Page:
However when a person goes to a gym the situation is unfortunately very different. Through years of being exposed to advertisements in magazines and on TV, nearly everyone seems to have an opinion on what they need to do to get strong and the equipment that is necessary for this. We are no longer in ignorant bliss, and this little bit of knowledge is what screws us.
Every gym is there to make profits. This will be achieved by either:
- Giving awesome results for its clients, (as is the case with DeFranco’s Gym that has a reputation for getting kids into the NFL) or
- Providing excellent shiny, pretty-looking facilities that the average person thinks they need and thus getting a lot of membership sales.
Unfortunately most of the fitness industry is clearly stuck in category number 2.
To paraphrase Rippetoe here:
The typical Gold’s Gym manager asks themselves, ”What, of the $300,000 of equipment do we have on this exercise floor that we can use for these people?” Not, “What problem (weakness) is this person trying to solve?” and thus tailor the program for that.
The unfortunate result of our “little bit of knowledge” is that the world becomes a weaker place because of it. Even the few knowledgable trainers at your gym may be steering you toward less/ineffective exercises purposefully.
First allow me to explain why this is, and then how you can tell these people apart from the idiots, because you may well have to hire one.
The Commercial Trainer’s Dilemma
Let’s set aside the majority of trainers that have either become engulfed in their own commercial gym “machine training” bullshit, think squats destroy the knees, never touched a barbell in their life, or have got lost down the ‘highly-advanced Bosu-ball “core balance” training’ road.
Here I want to consider the trainer whom knows that compound movements are best for strength, understands good form, and has the ability to teach it.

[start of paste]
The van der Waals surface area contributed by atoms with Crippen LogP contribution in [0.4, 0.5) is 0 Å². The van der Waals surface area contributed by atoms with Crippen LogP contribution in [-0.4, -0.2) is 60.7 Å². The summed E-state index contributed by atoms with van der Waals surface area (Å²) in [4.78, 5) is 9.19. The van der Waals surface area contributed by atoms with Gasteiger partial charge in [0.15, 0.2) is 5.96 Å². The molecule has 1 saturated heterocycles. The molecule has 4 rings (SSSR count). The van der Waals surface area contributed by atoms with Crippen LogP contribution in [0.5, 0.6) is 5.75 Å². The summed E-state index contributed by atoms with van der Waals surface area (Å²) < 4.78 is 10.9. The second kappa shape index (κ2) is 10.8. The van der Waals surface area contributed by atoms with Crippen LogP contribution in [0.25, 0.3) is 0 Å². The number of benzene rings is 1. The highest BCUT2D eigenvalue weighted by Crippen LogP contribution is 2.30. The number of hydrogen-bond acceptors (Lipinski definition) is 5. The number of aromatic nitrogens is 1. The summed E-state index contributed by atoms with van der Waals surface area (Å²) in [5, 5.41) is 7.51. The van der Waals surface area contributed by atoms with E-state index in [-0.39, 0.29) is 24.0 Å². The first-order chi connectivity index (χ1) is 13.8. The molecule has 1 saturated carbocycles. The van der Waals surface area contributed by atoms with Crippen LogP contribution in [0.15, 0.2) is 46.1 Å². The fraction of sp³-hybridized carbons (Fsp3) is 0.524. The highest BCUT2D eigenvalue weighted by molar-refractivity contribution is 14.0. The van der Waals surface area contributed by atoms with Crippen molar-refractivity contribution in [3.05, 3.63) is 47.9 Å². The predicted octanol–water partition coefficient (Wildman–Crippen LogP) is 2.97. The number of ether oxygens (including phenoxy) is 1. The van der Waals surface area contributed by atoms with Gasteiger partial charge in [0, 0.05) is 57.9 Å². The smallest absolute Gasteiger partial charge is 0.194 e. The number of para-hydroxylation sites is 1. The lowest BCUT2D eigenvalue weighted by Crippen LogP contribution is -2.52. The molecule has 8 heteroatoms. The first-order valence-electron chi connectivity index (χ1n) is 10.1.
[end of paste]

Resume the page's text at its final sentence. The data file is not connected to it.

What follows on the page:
Paid on commission, they face a huge dilemma.
Competing with the other trainers in the gym, when a potential client comes to them with an open copy of Men’s Health Magazine and says they want to be shown the latest six-pack routine, though they know that squatting deep and heavy and getting the diet in shape is the best way to build and reveal abs, the trainer has little incentive to try and convince them, for fear of losing the custom.
Sexy (read: complicated) training is what is selling. Barbells and pull-ups while effective, are not sexy. Yet communicating this to the client can be very difficult when the whole gym is set-up is a joke.
Here’s the biggest problem: They learned long ago that clients can rarely handle the pain and mental focus it takes to squat low and hard when everyone else’s training around them seems so easy. And even if they do, considering body-recomposition is 70% diet, a huge factor in which they have no control, it becomes very difficult to justify the hard training to a client that is lazy with the diet and “just wants abs!”
The client quits, finds another trainer, and make no progress but are happy with their routine because they can get a sore stomach. The trainer waves goodbye to their commission, and the customer is no better off.